While I was doing my 30 minutes on the elliptical one day last week, I tried to find something worth watching on TV and ended up watching an ancient episode of Lassie. I was blown away at the parenting techniques used by the dad of Lassie’s owner, Timmy, a young boy of about seven.
In the show, Timmy overheard two boys on his baseball team planning to deceive their coach so one of them could pitch the opening game of the season. One of the boys saw Timmy nearby and realized he had probably heard what they had discussed and threatened Timmy if he told anyone. Timmy struggled to sleep that night but finally got up to tell his father:
"Well, what is it son?"
"Well, I heard something today at practice. I wasn't spying or anything. It was sort of accidental like."
"Well, do you want to talk about it?"
"Well, Jim told Bob he'd give him his old bicycle if Bob would pretend he had a sore arm, so Jim could pitch the first game. Bob didn't see me but Jim did."
"Did Bob agree to this ... deal?"
"He said he would."
"Did you report this to Mr. Campanella?"
His father’s response to hearing the story was, “Well, this is a pretty sad situation. What do you intend to do about it?”
"Jim said if I told anybody I'd be a yellow-squealer. And besides nobody would believe me against him and Bob. And he said he'd be sure Lassie wouldn't get to be mascot."
"Timmy, you know that it's wrong to offer a bribe. And you know that it's just as wrong to accept a bribe. And if nothing is done about this, the whole team will suffer. And a team isn't just one man."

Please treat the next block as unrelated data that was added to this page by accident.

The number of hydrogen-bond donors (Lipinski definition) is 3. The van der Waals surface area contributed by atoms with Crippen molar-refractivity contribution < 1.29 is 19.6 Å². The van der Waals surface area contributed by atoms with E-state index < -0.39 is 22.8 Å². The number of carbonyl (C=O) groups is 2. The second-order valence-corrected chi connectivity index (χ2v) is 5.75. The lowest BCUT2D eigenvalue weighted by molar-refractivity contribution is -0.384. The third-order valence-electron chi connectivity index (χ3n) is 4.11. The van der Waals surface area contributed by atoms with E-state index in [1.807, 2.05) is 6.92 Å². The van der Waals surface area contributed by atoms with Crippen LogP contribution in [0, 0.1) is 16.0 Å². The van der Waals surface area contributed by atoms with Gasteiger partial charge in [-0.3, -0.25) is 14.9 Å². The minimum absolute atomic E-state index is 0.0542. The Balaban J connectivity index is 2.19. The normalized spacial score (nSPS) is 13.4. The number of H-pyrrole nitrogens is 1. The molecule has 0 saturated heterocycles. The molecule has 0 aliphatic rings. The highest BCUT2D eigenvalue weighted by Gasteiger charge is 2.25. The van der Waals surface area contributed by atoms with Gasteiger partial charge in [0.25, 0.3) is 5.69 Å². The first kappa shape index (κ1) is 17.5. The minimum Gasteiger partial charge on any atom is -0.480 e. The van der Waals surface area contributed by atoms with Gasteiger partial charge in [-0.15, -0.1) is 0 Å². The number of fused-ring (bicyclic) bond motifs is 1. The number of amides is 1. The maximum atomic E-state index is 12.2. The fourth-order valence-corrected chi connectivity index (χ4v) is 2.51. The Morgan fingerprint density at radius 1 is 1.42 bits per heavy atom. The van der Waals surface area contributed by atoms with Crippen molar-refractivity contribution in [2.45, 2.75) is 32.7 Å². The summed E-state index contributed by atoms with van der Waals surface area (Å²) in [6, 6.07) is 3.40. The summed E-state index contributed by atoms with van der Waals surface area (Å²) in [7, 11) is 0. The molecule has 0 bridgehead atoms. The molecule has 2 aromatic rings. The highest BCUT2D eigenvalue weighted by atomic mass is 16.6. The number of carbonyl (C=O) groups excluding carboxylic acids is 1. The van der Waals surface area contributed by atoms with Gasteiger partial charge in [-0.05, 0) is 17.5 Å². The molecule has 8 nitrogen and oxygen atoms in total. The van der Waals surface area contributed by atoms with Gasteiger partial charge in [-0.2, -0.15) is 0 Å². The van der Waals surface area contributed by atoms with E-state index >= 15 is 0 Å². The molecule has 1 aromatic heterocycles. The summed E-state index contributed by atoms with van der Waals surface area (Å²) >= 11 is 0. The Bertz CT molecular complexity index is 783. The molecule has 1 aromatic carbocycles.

"Do you think I should tell Mr. Campanella?"
And this is his dad's amazing answer:
"It doesn't matter what I think. It's what you think. You know what honesty means. And loyalty."
"Then what should I do?"
"You should do what you feel is right. This is your team. And it's your problem. And it's your decision."
That was it…no advice, no prompting Timmy to work through a decision, just a simple, “I have faith in you. You will make a good decision.” Timmy went to his bed, still couldn’t sleep and got out of bed to pray. Then he went to sleep. Later in the episode the parents were getting in their truck to go watch the game and Timmy’s mom asked his dad, “I wonder what Timmy decided to do?” And his dad responded, “I guess we will find out soon.” And they got in the truck.
I was shocked. But impressed. They trusted their son to make the right decision to tell the coach what he had overheard but didn’t pressure him either way. Timmy had to make the decision on his own and would have had to reap the consequences of whatever decision he made. This is incredible parenting and highlights the trust the parents had in their son and their willingness to put the responsibility squarely on him. This is not how we tend to parent our children today. We gravitate to one of two extremes; either we micromanage and hover or we ignore until something really awful happens and then get angry. But Timmy’s dad shows us there is a better way, and it’s somewhere above the middle.
When we pull apart this parenting technique, we find five main principles:
And it starts with making wise decisions yourself, teaching right from wrong at an early age, loving deeply, and being available daily to communicate.
Anything else that comes to mind to help our children become responsible? Please post your thoughts in the comments below. Thanks!
Article by Ruth Grunstra
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Hi I'm Ruth
What is the biggest challenge you are facing with your child? My husband and I had the first of our 8 children in 1984 and our youngest in 2002. We've been married since 1980 and we are always learning new ways to engage our children. We would love to hear from you. Contact us and let us know what you have found that works and what doesn't, or ask me a question.
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